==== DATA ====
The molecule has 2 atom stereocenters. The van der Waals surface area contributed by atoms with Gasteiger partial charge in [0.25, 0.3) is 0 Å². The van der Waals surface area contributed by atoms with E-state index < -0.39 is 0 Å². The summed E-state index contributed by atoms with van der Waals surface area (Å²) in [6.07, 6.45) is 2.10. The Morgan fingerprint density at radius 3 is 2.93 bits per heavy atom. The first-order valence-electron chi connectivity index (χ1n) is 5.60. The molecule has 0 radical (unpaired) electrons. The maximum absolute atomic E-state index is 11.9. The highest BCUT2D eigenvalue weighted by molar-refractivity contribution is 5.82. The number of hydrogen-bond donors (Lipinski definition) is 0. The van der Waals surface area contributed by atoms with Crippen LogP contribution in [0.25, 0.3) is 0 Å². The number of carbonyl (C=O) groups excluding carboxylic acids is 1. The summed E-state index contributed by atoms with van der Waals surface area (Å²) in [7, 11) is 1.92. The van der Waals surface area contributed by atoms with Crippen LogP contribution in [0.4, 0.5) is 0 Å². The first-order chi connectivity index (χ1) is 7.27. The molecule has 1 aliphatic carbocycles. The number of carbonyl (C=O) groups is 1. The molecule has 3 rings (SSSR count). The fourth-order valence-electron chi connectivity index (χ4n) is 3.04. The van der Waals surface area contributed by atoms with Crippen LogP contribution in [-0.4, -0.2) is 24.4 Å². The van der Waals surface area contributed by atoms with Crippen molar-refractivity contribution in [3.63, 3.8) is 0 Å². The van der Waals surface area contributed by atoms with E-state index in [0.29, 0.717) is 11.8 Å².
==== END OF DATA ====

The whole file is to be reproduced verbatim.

The molecule has 2 atom stereocenters. The van der Waals surface area contributed by atoms with Gasteiger partial charge in [0.25, 0.3) is 0 Å². The van der Waals surface area contributed by atoms with E-state index < -0.39 is 0 Å². The summed E-state index contributed by atoms with van der Waals surface area (Å²) in [6.07, 6.45) is 2.10. The Morgan fingerprint density at radius 3 is 2.93 bits per heavy atom. The first-order valence-electron chi connectivity index (χ1n) is 5.60. The molecule has 0 radical (unpaired) electrons. The maximum absolute atomic E-state index is 11.9. The highest BCUT2D eigenvalue weighted by molar-refractivity contribution is 5.82. The number of hydrogen-bond donors (Lipinski definition) is 0. The van der Waals surface area contributed by atoms with Crippen LogP contribution in [0.25, 0.3) is 0 Å². The number of carbonyl (C=O) groups excluding carboxylic acids is 1. The summed E-state index contributed by atoms with van der Waals surface area (Å²) in [7, 11) is 1.92. The van der Waals surface area contributed by atoms with Crippen LogP contribution in [0.4, 0.5) is 0 Å². The first-order chi connectivity index (χ1) is 7.27. The molecule has 1 aliphatic carbocycles. The number of carbonyl (C=O) groups is 1. The molecule has 3 rings (SSSR count). The fourth-order valence-electron chi connectivity index (χ4n) is 3.04. The van der Waals surface area contributed by atoms with Crippen LogP contribution in [-0.4, -0.2) is 24.4 Å². The van der Waals surface area contributed by atoms with Crippen molar-refractivity contribution in [3.63, 3.8) is 0 Å². The van der Waals surface area contributed by atoms with E-state index in [0.29, 0.717) is 11.8 Å².